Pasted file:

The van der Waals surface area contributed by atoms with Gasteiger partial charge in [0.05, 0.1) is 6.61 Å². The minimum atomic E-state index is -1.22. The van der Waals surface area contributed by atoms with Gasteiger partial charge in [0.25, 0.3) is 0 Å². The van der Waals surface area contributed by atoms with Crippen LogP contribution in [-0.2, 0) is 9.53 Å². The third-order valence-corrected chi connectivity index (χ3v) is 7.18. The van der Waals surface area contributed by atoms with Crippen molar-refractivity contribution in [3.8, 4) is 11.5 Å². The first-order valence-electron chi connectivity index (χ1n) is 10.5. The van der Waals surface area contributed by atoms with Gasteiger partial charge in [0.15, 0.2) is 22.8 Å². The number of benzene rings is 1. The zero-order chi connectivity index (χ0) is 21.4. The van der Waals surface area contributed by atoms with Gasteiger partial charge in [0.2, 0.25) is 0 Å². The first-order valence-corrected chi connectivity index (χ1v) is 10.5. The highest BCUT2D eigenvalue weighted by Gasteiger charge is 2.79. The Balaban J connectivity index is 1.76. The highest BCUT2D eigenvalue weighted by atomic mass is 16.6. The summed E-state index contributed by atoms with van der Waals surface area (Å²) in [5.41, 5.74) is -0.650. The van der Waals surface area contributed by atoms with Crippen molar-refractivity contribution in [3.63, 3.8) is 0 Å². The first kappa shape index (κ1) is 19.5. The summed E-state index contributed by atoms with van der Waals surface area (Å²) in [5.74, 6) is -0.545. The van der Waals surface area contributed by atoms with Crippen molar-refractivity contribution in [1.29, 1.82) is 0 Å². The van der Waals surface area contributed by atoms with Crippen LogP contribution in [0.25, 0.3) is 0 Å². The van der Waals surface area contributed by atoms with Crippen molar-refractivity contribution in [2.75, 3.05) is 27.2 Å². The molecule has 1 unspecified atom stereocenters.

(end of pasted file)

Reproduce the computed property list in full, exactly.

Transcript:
The van der Waals surface area contributed by atoms with Gasteiger partial charge in [0.05, 0.1) is 6.61 Å². The minimum atomic E-state index is -1.22. The van der Waals surface area contributed by atoms with Gasteiger partial charge in [0.25, 0.3) is 0 Å². The van der Waals surface area contributed by atoms with Crippen LogP contribution in [-0.2, 0) is 9.53 Å². The third-order valence-corrected chi connectivity index (χ3v) is 7.18. The van der Waals surface area contributed by atoms with Crippen molar-refractivity contribution in [3.8, 4) is 11.5 Å². The first-order valence-electron chi connectivity index (χ1n) is 10.5. The van der Waals surface area contributed by atoms with Gasteiger partial charge in [0.15, 0.2) is 22.8 Å². The number of benzene rings is 1. The zero-order chi connectivity index (χ0) is 21.4. The van der Waals surface area contributed by atoms with Gasteiger partial charge in [0.2, 0.25) is 0 Å². The first-order valence-corrected chi connectivity index (χ1v) is 10.5. The highest BCUT2D eigenvalue weighted by Gasteiger charge is 2.79. The Balaban J connectivity index is 1.76. The highest BCUT2D eigenvalue weighted by atomic mass is 16.6. The summed E-state index contributed by atoms with van der Waals surface area (Å²) in [5.41, 5.74) is -0.650. The van der Waals surface area contributed by atoms with Crippen molar-refractivity contribution in [3.63, 3.8) is 0 Å². The first kappa shape index (κ1) is 19.5. The summed E-state index contributed by atoms with van der Waals surface area (Å²) in [5.74, 6) is -0.545. The van der Waals surface area contributed by atoms with Crippen molar-refractivity contribution in [1.29, 1.82) is 0 Å². The van der Waals surface area contributed by atoms with Crippen LogP contribution in [0.25, 0.3) is 0 Å². The van der Waals surface area contributed by atoms with Crippen molar-refractivity contribution in [2.75, 3.05) is 27.2 Å². The molecule has 1 unspecified atom stereocenters.